Installation views, Spanish Pavilion, 54th Venice Biennale, 2011. The Inadequate installation photographs: Miguel Balbuena.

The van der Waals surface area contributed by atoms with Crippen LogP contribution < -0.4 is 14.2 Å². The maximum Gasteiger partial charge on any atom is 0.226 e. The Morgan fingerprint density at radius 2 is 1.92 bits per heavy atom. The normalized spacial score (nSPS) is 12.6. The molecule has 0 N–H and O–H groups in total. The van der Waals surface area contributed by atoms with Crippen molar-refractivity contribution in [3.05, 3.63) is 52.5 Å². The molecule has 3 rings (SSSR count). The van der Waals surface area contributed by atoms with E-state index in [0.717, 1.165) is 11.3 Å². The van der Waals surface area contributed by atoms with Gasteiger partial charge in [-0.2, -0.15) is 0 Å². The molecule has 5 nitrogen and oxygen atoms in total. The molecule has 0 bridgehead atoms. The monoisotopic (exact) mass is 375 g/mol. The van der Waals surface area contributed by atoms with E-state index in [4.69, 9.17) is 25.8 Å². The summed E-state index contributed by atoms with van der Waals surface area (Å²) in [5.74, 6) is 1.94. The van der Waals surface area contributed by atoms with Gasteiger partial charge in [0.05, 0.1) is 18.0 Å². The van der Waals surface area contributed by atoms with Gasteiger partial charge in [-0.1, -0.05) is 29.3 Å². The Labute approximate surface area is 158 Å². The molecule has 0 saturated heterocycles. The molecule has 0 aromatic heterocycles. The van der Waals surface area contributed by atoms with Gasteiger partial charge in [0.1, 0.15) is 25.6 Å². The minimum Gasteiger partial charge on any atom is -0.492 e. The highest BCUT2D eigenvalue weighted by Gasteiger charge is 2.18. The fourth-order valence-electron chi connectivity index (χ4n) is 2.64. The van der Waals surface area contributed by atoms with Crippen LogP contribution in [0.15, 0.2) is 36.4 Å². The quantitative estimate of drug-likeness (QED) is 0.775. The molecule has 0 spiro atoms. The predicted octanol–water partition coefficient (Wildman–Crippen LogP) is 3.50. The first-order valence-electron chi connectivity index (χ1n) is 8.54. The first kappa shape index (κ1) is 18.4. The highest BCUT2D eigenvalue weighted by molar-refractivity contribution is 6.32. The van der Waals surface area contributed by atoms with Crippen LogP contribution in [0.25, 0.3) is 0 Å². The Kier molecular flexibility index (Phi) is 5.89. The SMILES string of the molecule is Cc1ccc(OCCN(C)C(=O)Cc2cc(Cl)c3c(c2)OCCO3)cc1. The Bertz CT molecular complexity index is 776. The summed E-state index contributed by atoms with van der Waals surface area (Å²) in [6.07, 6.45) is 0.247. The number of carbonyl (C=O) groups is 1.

Yet it is the writings of the pioneering Venetian psychiatrist Franco Basaglia that are the most contagious syndrome here. His vision to outlaw mental hospitals in Italy in favour of integrating ‘madness’ into society found its clearest expression in his work as a director of the hospital in the city of Trieste in the 1970s. Basaglia’s articulation of the patient as a victim of the destructive institution offered García a framework for considering anti- or de-institutionalization, both in insane detail and through a dubious stance towards her own evident success and presence at the centre of the institution of art in the guise of the grandest biennale. By taking on Basaglia’s accusation that ‘an institution is something that does not change’, García’s accumulative occupation of the Pavilion instigated something akin to the de-institutionalization of institutional critique as a form of art practice only capable of producing a generalized aggression towards the fabric of the white cube. Instead, García’s dissent in not offering an easily digestible public entity with the expected obligations of legibility, prudence or justification, and her obvious doubts about the credibility of one artist representing Spain, was amplified through the Pavilion’s multi-author set-up, and the fact that, if representing anything, it far better stands for Italy. The case for inadequacy is further present in the fact that the central dialogues are not public events per se but rather events in public – one can join in, but in order to participate rather than eavesdrop. They are purposely not positioned as lectures in need of an audience and, apart from the actors or García herself, it is unlikely that throughout the months of the Biennale anyone could experience more than a fragment of them. This unceremonious programmatic directness extends to the orchestration of the ‘devices’ and installation of the Pavilion: with nothing committed to the walls, folding chairs available as needed for talks or watching films, monitors on wheeled media trolleys as they might be in a media library rather than a gallery, and little or no artificial light, the emphasis is on the transparent and the pragmatic. Intervention-light, suspicious of making itself at home in the Pavilion, the project avoids obligation to the building, declining to identify with its loaded territorial status.